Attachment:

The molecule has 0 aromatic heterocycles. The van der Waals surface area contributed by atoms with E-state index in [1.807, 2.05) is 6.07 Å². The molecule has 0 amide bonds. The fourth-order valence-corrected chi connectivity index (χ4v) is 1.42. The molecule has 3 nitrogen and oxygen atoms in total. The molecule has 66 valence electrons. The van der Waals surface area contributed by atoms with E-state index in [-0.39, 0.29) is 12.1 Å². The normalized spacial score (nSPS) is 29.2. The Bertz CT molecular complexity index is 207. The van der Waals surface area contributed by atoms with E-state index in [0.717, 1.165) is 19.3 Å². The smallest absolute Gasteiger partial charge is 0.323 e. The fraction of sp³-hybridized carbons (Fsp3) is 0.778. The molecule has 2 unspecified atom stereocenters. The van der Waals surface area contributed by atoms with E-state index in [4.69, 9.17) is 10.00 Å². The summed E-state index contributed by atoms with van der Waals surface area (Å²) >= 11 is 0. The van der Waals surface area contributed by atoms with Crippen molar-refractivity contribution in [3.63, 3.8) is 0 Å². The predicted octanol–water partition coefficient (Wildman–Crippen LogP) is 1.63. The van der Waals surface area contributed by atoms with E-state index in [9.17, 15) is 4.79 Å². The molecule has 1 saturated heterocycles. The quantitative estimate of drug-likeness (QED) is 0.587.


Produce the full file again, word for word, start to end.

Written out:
The molecule has 0 aromatic heterocycles. The van der Waals surface area contributed by atoms with E-state index in [1.807, 2.05) is 6.07 Å². The molecule has 0 amide bonds. The fourth-order valence-corrected chi connectivity index (χ4v) is 1.42. The molecule has 3 nitrogen and oxygen atoms in total. The molecule has 66 valence electrons. The van der Waals surface area contributed by atoms with E-state index in [-0.39, 0.29) is 12.1 Å². The normalized spacial score (nSPS) is 29.2. The Bertz CT molecular complexity index is 207. The van der Waals surface area contributed by atoms with E-state index in [0.717, 1.165) is 19.3 Å². The smallest absolute Gasteiger partial charge is 0.323 e. The fraction of sp³-hybridized carbons (Fsp3) is 0.778. The molecule has 2 unspecified atom stereocenters. The van der Waals surface area contributed by atoms with E-state index in [4.69, 9.17) is 10.00 Å². The summed E-state index contributed by atoms with van der Waals surface area (Å²) >= 11 is 0. The van der Waals surface area contributed by atoms with Crippen molar-refractivity contribution in [3.63, 3.8) is 0 Å². The predicted octanol–water partition coefficient (Wildman–Crippen LogP) is 1.63. The van der Waals surface area contributed by atoms with E-state index in [9.17, 15) is 4.79 Å². The molecule has 1 saturated heterocycles. The quantitative estimate of drug-likeness (QED) is 0.587.